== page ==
The coronavirus crisis poses serious health and financial questions across America, but also educational questions.
Will virtual school be the future of our educational system?
With the coronavirus currently influencing how schools around the world educate students, virtual learning offers strengths and weaknesses.
An online education eliminates the need to travel. This allows students and teachers who live further away to get more sleep, which can enhance health and productivity. It is also much cheaper than traditional school. Institutions like Haverford would not charge the amount they do if everything was done online. Which raises the question: why is this not appealing to students and faculty members?
“One of the biggest struggles in my classes so far has been being able to let every student participate.”Math teacher Mr. Matt Ator
While an online education can have its appealing positives, many community members feel that traditional learning will always be the most successful form of education.
“I can’t see classes going fully online if it is not completely necessary,” math teacher Mr. Matt Ator said. “One of the biggest struggles in my classes so far has been being able to let every student participate.”
Virtually, teachers are not able to take part in meaningful discussions with students. Students often find it beneficial to meet with teachers one on one, and discuss topics related or unrelated to class. This helps build essential interpersonal relationships that lead to stronger bonds inside and outside the classroom.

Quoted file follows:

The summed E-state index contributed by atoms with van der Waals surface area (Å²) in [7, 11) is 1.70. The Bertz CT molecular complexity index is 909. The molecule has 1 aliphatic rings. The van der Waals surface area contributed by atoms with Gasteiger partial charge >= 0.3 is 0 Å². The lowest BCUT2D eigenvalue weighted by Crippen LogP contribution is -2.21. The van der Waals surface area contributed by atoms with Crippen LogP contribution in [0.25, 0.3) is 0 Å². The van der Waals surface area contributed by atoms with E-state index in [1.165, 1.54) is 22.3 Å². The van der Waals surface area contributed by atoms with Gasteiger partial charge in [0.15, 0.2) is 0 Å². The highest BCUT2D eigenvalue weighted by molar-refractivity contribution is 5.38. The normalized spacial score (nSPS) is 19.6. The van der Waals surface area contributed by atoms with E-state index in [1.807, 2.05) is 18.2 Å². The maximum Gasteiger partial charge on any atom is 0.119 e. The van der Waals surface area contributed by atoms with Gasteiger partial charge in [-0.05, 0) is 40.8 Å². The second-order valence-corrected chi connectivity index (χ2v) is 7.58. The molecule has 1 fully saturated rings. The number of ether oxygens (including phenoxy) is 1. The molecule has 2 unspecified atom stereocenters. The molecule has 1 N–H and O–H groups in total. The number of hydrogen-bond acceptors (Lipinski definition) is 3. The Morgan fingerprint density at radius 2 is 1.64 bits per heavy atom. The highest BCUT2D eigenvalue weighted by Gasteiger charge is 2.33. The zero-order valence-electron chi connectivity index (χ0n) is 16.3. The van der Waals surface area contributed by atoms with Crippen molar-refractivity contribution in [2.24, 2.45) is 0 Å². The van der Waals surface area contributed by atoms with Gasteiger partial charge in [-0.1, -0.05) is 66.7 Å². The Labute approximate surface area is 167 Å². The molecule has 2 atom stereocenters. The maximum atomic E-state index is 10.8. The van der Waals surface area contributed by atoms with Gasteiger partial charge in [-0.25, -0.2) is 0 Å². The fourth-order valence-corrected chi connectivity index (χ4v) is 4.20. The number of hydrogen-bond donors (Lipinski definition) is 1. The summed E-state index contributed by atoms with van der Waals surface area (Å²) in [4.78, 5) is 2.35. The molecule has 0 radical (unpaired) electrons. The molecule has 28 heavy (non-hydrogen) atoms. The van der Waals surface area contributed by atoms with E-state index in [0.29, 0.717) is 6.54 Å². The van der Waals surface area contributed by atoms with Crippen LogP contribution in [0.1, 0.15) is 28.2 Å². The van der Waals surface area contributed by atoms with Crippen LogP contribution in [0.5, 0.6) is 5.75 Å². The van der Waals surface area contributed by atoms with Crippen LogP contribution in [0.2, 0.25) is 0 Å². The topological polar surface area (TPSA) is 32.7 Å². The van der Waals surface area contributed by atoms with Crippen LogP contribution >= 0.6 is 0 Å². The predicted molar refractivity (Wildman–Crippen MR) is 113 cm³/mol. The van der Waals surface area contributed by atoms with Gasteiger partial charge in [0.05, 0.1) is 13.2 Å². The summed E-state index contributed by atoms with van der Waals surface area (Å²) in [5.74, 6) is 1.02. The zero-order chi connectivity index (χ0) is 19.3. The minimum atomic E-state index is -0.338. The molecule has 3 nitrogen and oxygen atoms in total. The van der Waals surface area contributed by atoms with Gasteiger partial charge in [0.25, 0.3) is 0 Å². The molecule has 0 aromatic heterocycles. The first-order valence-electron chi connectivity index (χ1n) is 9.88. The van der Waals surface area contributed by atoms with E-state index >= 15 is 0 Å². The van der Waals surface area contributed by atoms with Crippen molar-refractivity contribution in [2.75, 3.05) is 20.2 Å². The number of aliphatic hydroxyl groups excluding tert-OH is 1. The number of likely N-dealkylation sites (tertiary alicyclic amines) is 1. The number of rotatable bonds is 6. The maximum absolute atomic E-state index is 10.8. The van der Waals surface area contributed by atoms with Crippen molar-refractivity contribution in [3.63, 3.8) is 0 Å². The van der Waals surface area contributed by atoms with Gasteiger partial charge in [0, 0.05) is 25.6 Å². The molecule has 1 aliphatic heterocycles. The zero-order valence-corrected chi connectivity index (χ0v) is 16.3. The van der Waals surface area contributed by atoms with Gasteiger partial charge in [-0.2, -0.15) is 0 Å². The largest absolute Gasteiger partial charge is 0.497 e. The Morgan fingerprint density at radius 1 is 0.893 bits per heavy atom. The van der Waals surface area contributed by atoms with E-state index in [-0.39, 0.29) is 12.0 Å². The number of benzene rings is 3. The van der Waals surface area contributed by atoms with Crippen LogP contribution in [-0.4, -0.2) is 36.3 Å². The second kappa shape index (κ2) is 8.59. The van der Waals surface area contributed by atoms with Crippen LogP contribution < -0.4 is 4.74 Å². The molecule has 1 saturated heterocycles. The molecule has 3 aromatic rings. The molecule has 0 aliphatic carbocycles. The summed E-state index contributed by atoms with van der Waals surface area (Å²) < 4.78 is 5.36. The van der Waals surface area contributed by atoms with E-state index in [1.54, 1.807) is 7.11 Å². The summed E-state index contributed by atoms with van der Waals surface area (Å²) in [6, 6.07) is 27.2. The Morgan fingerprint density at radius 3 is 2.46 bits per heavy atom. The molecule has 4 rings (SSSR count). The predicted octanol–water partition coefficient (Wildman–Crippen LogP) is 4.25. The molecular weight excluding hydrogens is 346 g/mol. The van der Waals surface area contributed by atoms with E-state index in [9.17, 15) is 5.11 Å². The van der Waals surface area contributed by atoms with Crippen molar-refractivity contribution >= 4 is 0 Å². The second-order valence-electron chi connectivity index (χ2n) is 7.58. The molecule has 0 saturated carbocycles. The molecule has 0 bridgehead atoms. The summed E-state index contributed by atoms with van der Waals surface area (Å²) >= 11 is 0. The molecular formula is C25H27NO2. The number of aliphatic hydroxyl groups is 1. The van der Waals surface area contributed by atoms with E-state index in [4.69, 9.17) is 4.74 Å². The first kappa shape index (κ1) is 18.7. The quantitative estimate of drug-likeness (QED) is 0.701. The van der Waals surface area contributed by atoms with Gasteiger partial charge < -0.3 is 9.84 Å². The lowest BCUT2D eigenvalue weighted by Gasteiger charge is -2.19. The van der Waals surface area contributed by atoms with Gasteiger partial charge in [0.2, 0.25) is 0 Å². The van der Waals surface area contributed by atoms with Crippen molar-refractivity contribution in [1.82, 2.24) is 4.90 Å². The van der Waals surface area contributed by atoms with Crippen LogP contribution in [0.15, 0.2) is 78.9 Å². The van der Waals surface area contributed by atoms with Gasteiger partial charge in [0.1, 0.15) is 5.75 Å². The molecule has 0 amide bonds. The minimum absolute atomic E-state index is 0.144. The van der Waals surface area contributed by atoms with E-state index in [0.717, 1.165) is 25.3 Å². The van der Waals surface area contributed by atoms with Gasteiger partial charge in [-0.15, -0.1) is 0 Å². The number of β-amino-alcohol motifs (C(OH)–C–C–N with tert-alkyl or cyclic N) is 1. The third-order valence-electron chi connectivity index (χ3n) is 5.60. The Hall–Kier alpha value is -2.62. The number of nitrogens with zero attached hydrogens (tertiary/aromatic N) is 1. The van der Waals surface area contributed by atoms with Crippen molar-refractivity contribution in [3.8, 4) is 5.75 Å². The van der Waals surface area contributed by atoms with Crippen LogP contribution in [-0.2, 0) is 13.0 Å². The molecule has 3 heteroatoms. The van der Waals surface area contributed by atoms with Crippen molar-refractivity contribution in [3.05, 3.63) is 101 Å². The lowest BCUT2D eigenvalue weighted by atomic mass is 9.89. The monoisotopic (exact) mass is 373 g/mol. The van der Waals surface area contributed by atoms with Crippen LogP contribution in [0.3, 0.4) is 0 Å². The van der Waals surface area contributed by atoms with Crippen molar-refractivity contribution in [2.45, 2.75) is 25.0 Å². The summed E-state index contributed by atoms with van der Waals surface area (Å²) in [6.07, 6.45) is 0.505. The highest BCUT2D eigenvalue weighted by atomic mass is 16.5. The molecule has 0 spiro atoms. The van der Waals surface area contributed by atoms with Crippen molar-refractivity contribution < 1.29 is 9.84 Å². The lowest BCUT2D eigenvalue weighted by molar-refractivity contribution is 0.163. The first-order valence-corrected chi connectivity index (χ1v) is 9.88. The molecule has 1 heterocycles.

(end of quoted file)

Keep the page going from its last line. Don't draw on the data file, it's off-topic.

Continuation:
“I think this is one of the most difficult things to translate to online teaching. We can still reach out to students and let them know we’re there, but so much of relational teaching is spontaneous and requires face-to-face interaction,” Spanish teacher Mrs. Catherine Schroeder said.
Participating in online class can lead to more students losing focus. Teachers are not physically present, so some students feel they can get away with certain things effortlessly.
Sixth former Michael Barr said, “Paying attention during class is a challenge for me personally. It is easier to look at my phone and not get caught. Also, with each class being an hour long, it is easy to get bored.”
Individuals in the Haverford community are not the only ones who find virtual learning less effective.
Agnes Irwin senior Natalie Pansini said, “I have to be on my computer for four to five hours a day, which doesn’t include homework, while losing the ability to interact with friends.”
Although our society is becoming more and more built around the benefits that technology gives us, virtual learning may only be in effect for the time being.